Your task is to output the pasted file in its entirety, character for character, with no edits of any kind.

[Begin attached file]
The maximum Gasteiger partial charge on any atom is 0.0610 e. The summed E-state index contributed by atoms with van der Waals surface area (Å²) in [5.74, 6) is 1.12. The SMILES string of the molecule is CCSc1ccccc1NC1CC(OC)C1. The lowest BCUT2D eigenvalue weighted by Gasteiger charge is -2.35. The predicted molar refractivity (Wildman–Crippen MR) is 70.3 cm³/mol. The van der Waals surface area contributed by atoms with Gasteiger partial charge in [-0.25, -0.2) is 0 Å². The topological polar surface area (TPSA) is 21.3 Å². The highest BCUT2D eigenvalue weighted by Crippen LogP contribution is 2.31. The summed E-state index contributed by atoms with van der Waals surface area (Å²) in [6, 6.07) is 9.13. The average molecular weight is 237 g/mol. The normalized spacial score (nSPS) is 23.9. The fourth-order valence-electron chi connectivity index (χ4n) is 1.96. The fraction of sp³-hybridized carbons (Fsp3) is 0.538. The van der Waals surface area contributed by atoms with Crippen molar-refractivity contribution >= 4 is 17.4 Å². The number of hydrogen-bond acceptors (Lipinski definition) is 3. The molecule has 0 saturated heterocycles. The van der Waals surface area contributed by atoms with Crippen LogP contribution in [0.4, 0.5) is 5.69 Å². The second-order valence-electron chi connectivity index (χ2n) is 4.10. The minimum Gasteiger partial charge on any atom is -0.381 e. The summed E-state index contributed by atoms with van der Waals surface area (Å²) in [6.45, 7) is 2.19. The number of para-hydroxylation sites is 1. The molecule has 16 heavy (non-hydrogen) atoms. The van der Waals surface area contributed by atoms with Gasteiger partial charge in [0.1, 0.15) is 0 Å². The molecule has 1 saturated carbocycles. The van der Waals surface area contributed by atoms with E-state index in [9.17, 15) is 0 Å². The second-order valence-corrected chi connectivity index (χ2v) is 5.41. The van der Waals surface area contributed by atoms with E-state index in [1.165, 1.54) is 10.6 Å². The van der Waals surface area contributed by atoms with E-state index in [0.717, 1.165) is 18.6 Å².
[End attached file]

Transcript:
The maximum Gasteiger partial charge on any atom is 0.0610 e. The summed E-state index contributed by atoms with van der Waals surface area (Å²) in [5.74, 6) is 1.12. The SMILES string of the molecule is CCSc1ccccc1NC1CC(OC)C1. The lowest BCUT2D eigenvalue weighted by Gasteiger charge is -2.35. The predicted molar refractivity (Wildman–Crippen MR) is 70.3 cm³/mol. The van der Waals surface area contributed by atoms with Gasteiger partial charge in [-0.25, -0.2) is 0 Å². The topological polar surface area (TPSA) is 21.3 Å². The highest BCUT2D eigenvalue weighted by Crippen LogP contribution is 2.31. The summed E-state index contributed by atoms with van der Waals surface area (Å²) in [6, 6.07) is 9.13. The average molecular weight is 237 g/mol. The normalized spacial score (nSPS) is 23.9. The fourth-order valence-electron chi connectivity index (χ4n) is 1.96. The fraction of sp³-hybridized carbons (Fsp3) is 0.538. The van der Waals surface area contributed by atoms with Crippen molar-refractivity contribution >= 4 is 17.4 Å². The number of hydrogen-bond acceptors (Lipinski definition) is 3. The molecule has 0 saturated heterocycles. The van der Waals surface area contributed by atoms with Crippen LogP contribution in [0.4, 0.5) is 5.69 Å². The second-order valence-electron chi connectivity index (χ2n) is 4.10. The minimum Gasteiger partial charge on any atom is -0.381 e. The summed E-state index contributed by atoms with van der Waals surface area (Å²) in [6.45, 7) is 2.19. The number of para-hydroxylation sites is 1. The molecule has 16 heavy (non-hydrogen) atoms. The van der Waals surface area contributed by atoms with Gasteiger partial charge in [0.1, 0.15) is 0 Å². The molecule has 1 saturated carbocycles. The van der Waals surface area contributed by atoms with E-state index in [9.17, 15) is 0 Å². The second-order valence-corrected chi connectivity index (χ2v) is 5.41. The van der Waals surface area contributed by atoms with E-state index in [1.165, 1.54) is 10.6 Å². The van der Waals surface area contributed by atoms with E-state index in [0.717, 1.165) is 18.6 Å².